Another way to approach Lang’s achievement here is to explore his use of irony. Although the film has sometimes been criticised or dismissed for exactly this aspect (Pauline Kael: “Lang’s emphatic style pounds home the ironies”), (12) Scarlet Street offers a veritable primer on the ways, means, forms and resonances of cinematic irony. Taking the simple definition of irony as an aesthetic device in which the literal, denotative meaning of a statement, image or event is the opposite of the meaning that comes to be implied, we can certainly find this device at work on every level in Lang’s film. It is there in the overall structure of intensive repetition (not least when, in the scene following Johnny’s execution, Chris retires to his hotel room and finds himself mindlessly whistling “My Melancholy Baby”, complete with the scratch on the recording that played earlier!) – and in the smallest details of each scene.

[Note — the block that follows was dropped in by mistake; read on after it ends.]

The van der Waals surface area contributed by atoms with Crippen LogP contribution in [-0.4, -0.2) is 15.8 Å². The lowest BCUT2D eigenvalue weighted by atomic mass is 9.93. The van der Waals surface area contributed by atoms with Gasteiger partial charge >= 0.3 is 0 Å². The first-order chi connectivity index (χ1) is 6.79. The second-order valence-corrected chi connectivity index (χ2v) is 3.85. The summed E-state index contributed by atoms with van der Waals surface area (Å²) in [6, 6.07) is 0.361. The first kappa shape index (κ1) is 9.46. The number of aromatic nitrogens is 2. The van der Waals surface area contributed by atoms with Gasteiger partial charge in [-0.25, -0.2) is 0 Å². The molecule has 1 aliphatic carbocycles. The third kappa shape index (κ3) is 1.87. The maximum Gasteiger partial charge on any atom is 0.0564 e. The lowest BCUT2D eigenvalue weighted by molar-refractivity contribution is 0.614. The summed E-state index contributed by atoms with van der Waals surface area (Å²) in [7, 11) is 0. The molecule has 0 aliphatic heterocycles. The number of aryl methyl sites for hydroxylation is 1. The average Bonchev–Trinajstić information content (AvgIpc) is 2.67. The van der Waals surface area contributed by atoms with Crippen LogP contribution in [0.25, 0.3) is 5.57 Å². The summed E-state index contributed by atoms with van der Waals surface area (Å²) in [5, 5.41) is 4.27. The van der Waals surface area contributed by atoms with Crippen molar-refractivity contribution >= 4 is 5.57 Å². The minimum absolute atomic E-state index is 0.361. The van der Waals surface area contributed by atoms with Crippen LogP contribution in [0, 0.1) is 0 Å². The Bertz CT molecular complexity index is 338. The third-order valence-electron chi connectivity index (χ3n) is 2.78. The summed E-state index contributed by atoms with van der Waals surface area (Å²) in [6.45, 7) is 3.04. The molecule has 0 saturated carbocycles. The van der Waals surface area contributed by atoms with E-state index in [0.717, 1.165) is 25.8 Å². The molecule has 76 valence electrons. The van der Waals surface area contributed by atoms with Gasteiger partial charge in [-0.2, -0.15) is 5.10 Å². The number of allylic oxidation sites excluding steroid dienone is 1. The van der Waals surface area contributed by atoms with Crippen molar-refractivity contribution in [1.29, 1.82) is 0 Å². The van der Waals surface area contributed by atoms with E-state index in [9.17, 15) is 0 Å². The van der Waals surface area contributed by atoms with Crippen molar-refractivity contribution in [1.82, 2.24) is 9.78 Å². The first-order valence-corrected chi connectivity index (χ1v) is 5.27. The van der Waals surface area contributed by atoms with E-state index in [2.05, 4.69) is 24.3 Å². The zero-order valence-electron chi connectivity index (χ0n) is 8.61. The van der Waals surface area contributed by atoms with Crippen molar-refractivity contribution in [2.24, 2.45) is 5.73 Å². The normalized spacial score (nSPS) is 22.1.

Sometimes we share a sense of irony with one character vis-à-vis another – creating an effect of comic complicity that often has a cruel tinge. When Kitty poses on the balcony as an artist, repeating to Janeway the remarks about art as love and feeling previously made to her by Chris, the arrangement or mise en scène of this theatrical deception is superbly stylised: Kitty (aided and abetted by Johnny) has chosen the location and the seductive, mock-naïve bodily postures, and Lang has, as it were, merely heightened the effect by rolling appropriately syrupy musical accompaniment (stock Hollywood movie music in romantic-sentimental mode, laced with dark reprises of “My Melancholy Baby”) at the very moment that Kitty gets wise to the hoodwinking game she is able to play in this situation. Our complicity with Kitty’s game here has a wicked, superior dimension – we are happy to see this pompous, pretentious critic, whose theories about the gender of art we know to be far from the truth, fooled and exploited. At the same time, such cruelty mixes with pathos, since we are also reminded that the other pawn in Kitty’s game – namely, Chris – is even more ruthlessly victimised by this act of expropriation, and that his status as the perennial, alienated, abused loser can now only worsen.